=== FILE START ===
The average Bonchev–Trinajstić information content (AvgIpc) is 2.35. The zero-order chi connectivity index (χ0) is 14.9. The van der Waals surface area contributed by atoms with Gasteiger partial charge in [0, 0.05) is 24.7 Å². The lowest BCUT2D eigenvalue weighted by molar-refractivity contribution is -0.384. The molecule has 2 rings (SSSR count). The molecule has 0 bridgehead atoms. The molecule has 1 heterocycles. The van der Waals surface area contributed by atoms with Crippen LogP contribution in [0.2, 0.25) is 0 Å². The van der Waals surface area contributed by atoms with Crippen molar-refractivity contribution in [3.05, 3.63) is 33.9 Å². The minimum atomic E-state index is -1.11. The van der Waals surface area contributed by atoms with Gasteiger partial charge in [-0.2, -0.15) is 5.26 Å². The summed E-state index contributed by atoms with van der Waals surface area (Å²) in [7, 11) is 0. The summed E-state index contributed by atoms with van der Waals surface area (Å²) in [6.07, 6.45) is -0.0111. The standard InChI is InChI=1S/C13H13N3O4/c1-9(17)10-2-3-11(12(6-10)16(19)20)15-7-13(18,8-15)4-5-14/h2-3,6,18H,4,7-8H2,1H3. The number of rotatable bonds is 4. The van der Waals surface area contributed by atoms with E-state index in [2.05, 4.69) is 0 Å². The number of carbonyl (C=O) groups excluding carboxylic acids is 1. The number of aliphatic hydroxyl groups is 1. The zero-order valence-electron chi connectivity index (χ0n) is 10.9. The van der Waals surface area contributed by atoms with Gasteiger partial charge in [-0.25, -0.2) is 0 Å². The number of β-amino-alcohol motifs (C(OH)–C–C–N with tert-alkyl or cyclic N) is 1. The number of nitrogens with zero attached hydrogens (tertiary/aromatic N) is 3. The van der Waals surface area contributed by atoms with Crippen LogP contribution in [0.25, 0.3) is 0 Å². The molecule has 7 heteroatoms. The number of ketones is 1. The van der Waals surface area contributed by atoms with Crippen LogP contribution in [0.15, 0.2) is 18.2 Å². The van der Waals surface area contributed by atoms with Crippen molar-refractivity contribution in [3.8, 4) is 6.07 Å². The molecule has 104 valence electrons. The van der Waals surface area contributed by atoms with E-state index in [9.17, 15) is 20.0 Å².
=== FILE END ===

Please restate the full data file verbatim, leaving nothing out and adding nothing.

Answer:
The average Bonchev–Trinajstić information content (AvgIpc) is 2.35. The zero-order chi connectivity index (χ0) is 14.9. The van der Waals surface area contributed by atoms with Gasteiger partial charge in [0, 0.05) is 24.7 Å². The lowest BCUT2D eigenvalue weighted by molar-refractivity contribution is -0.384. The molecule has 2 rings (SSSR count). The molecule has 0 bridgehead atoms. The molecule has 1 heterocycles. The van der Waals surface area contributed by atoms with Crippen LogP contribution in [0.2, 0.25) is 0 Å². The van der Waals surface area contributed by atoms with Crippen molar-refractivity contribution in [3.05, 3.63) is 33.9 Å². The minimum atomic E-state index is -1.11. The van der Waals surface area contributed by atoms with Gasteiger partial charge in [-0.2, -0.15) is 5.26 Å². The summed E-state index contributed by atoms with van der Waals surface area (Å²) in [7, 11) is 0. The summed E-state index contributed by atoms with van der Waals surface area (Å²) in [6.07, 6.45) is -0.0111. The standard InChI is InChI=1S/C13H13N3O4/c1-9(17)10-2-3-11(12(6-10)16(19)20)15-7-13(18,8-15)4-5-14/h2-3,6,18H,4,7-8H2,1H3. The number of rotatable bonds is 4. The van der Waals surface area contributed by atoms with E-state index in [2.05, 4.69) is 0 Å². The number of carbonyl (C=O) groups excluding carboxylic acids is 1. The number of aliphatic hydroxyl groups is 1. The zero-order valence-electron chi connectivity index (χ0n) is 10.9. The van der Waals surface area contributed by atoms with Gasteiger partial charge in [-0.25, -0.2) is 0 Å². The number of β-amino-alcohol motifs (C(OH)–C–C–N with tert-alkyl or cyclic N) is 1. The number of nitrogens with zero attached hydrogens (tertiary/aromatic N) is 3. The van der Waals surface area contributed by atoms with Crippen LogP contribution in [0.25, 0.3) is 0 Å². The molecule has 7 heteroatoms. The number of ketones is 1. The van der Waals surface area contributed by atoms with Crippen LogP contribution in [0.15, 0.2) is 18.2 Å². The van der Waals surface area contributed by atoms with Crippen molar-refractivity contribution in [3.8, 4) is 6.07 Å². The molecule has 104 valence electrons. The van der Waals surface area contributed by atoms with E-state index in [9.17, 15) is 20.0 Å².